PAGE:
Insights into the mechanism of heterodimerization from the 1H-NMR solution structure of the c-Myc-Max heterodimeric leucine zipper.Lavigne, P., Crump, M.P., Gagne, S.M., Hodges, R.S., Kay, C.M., Sykes, B.D.
(1998) J.Mol.Biol. 281: 165-181
- PubMed: 9680483
- DOI: 10.1006/jmbi.1998.1914
- Primary Citation of Related Structures:  2A93
- PubMed Abstract:
The oncoprotein c-Myc (a member of the helix-loop-helix-leucine zipper (b-HLH-LZ) family of transcription factors) must heterodimerize with the b-HLH-LZ Max protein to bind DNA and activate transcription. It has been shown that the LZ domains of the ...
The oncoprotein c-Myc (a member of the helix-loop-helix-leucine zipper (b-HLH-LZ) family of transcription factors) must heterodimerize with the b-HLH-LZ Max protein to bind DNA and activate transcription. It has been shown that the LZ domains of the c-Myc and Max proteins specifically form a heterodimeric LZ at 20 degreesC and neutral pH. This suggests that the LZ domains of the c-Myc and Max proteins are playing an important role in the heterodimerization of the corresponding gene products in vivo. Initially, to gain an insight into the energetics of heterodimerization, we studied the stability of N-terminal disulfide-linked versions of the c-Myc and Max homodimeric LZs and c-Myc-Max heterodimeric LZ by fitting the temperature-induced denaturation curves monitored by circular dichroism spectroscopy. The c-Myc LZ does not homodimerize (as previously reported) and the c-Myc-Max heterodimeric LZ is more stable than the Max homodimeric LZ at 20 degreesC and pH 7.0. In order to determine the critical interhelical interactions responsible for the molecular recognition between the c-Myc and Max LZs, the solution structure of the disulfide-linked c-Myc-Max heterodimeric LZ was solved by two-dimensional 1H-NMR techniques at 25 degreesC and pH 4.7. Both LZs are alpha-helical and the tertiary structure depicts the typical left-handed super-helical twist of a two-stranded parallel alpha-helical coiled-coil. A buried salt bridge involving a histidine on the Max LZ and two glutamate residues on the c-Myc LZ is observed at the interface of the heterodimeric LZ. A buried H-bond between an asparagine side-chain and a backbone carbonyl is also observed. Moreover, evidence for e-g interhelical salt bridges is reported. These specific interactions give insights into the preferential heterodimerization process of the two LZs. The low stabilities of the Max homodimeric LZ and the c-Myc-Max heterodimeric LZ as well as the specific interactions observed are discussed with regard to regulation of transcription in this family of transcription factors.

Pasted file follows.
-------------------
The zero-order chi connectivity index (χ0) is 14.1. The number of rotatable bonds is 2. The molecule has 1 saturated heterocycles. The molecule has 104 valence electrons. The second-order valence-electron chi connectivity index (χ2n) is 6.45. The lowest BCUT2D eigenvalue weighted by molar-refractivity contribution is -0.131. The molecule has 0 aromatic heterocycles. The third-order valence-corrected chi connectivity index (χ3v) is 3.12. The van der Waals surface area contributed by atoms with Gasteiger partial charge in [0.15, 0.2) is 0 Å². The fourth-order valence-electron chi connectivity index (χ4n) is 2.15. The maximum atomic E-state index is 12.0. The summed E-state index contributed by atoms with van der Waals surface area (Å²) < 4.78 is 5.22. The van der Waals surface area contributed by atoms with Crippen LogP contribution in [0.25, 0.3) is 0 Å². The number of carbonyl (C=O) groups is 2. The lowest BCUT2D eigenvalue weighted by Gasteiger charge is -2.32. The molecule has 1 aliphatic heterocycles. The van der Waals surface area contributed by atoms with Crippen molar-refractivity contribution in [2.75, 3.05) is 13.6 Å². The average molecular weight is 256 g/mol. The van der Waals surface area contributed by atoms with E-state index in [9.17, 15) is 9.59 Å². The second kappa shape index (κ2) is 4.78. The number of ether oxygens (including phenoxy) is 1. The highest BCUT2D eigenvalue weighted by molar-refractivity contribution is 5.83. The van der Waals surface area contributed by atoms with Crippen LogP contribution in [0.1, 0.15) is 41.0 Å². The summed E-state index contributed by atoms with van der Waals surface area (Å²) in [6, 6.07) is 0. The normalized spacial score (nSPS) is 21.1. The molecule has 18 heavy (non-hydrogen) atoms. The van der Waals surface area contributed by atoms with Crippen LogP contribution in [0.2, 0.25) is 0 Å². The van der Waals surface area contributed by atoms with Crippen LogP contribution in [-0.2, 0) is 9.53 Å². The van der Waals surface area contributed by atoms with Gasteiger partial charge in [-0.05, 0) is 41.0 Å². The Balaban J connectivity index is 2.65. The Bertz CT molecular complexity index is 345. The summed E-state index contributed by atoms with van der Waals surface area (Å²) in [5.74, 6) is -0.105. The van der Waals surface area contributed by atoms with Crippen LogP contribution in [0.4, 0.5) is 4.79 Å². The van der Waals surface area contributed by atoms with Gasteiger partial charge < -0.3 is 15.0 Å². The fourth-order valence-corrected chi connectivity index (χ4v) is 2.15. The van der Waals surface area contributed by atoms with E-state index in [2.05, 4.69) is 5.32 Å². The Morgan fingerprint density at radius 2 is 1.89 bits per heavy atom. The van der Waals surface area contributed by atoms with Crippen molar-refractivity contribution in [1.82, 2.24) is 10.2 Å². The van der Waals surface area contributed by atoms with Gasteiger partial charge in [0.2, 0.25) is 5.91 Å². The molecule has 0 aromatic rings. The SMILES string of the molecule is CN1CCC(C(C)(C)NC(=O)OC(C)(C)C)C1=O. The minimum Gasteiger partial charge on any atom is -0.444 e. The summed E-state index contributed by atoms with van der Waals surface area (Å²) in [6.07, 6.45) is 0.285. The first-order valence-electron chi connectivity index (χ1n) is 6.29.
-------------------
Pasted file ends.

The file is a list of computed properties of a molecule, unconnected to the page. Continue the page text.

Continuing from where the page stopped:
The Protein Engineering Network of Centres of Excellence, Department of Biochemistry, University of Alberta, Edmonton, Alberta, T6G 2S2, Canada.